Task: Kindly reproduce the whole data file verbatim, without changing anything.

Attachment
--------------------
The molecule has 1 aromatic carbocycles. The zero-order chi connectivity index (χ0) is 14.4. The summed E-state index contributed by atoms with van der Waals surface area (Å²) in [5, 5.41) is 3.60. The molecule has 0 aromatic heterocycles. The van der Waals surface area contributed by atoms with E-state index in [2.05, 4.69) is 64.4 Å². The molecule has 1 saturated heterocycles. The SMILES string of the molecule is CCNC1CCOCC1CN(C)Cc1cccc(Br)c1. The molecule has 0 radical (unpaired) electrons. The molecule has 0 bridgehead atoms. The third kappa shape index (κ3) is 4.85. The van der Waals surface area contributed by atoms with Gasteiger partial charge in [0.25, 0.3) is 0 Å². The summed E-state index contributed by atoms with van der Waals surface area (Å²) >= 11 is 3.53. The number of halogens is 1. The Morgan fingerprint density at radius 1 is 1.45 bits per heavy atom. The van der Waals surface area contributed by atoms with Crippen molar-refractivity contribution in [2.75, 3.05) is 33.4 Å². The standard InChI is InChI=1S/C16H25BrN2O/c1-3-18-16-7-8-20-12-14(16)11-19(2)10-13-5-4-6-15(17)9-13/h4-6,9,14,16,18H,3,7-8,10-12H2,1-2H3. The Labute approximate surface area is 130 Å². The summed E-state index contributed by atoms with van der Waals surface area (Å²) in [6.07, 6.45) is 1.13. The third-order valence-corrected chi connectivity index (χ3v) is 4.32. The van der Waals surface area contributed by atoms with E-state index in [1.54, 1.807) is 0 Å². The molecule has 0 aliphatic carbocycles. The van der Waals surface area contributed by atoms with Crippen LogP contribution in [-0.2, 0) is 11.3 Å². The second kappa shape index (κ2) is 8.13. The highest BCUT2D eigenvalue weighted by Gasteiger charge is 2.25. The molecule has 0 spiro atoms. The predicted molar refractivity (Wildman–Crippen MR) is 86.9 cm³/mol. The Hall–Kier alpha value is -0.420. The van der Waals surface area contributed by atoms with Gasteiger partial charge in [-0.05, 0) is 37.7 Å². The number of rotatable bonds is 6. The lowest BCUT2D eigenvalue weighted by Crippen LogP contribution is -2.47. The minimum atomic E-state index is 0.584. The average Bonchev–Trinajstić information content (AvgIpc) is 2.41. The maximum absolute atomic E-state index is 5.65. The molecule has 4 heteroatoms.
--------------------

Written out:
The molecule has 1 aromatic carbocycles. The zero-order chi connectivity index (χ0) is 14.4. The summed E-state index contributed by atoms with van der Waals surface area (Å²) in [5, 5.41) is 3.60. The molecule has 0 aromatic heterocycles. The van der Waals surface area contributed by atoms with E-state index in [2.05, 4.69) is 64.4 Å². The molecule has 1 saturated heterocycles. The SMILES string of the molecule is CCNC1CCOCC1CN(C)Cc1cccc(Br)c1. The molecule has 0 radical (unpaired) electrons. The molecule has 0 bridgehead atoms. The third kappa shape index (κ3) is 4.85. The van der Waals surface area contributed by atoms with Gasteiger partial charge in [0.25, 0.3) is 0 Å². The summed E-state index contributed by atoms with van der Waals surface area (Å²) >= 11 is 3.53. The number of halogens is 1. The Morgan fingerprint density at radius 1 is 1.45 bits per heavy atom. The van der Waals surface area contributed by atoms with Crippen molar-refractivity contribution in [2.75, 3.05) is 33.4 Å². The standard InChI is InChI=1S/C16H25BrN2O/c1-3-18-16-7-8-20-12-14(16)11-19(2)10-13-5-4-6-15(17)9-13/h4-6,9,14,16,18H,3,7-8,10-12H2,1-2H3. The Labute approximate surface area is 130 Å². The summed E-state index contributed by atoms with van der Waals surface area (Å²) in [6.07, 6.45) is 1.13. The third-order valence-corrected chi connectivity index (χ3v) is 4.32. The van der Waals surface area contributed by atoms with E-state index in [1.54, 1.807) is 0 Å². The molecule has 0 aliphatic carbocycles. The van der Waals surface area contributed by atoms with Crippen LogP contribution in [-0.2, 0) is 11.3 Å². The second kappa shape index (κ2) is 8.13. The highest BCUT2D eigenvalue weighted by Gasteiger charge is 2.25. The molecule has 0 spiro atoms. The predicted molar refractivity (Wildman–Crippen MR) is 86.9 cm³/mol. The Hall–Kier alpha value is -0.420. The van der Waals surface area contributed by atoms with Gasteiger partial charge in [-0.05, 0) is 37.7 Å². The number of rotatable bonds is 6. The lowest BCUT2D eigenvalue weighted by Crippen LogP contribution is -2.47. The minimum atomic E-state index is 0.584. The average Bonchev–Trinajstić information content (AvgIpc) is 2.41. The maximum absolute atomic E-state index is 5.65. The molecule has 4 heteroatoms.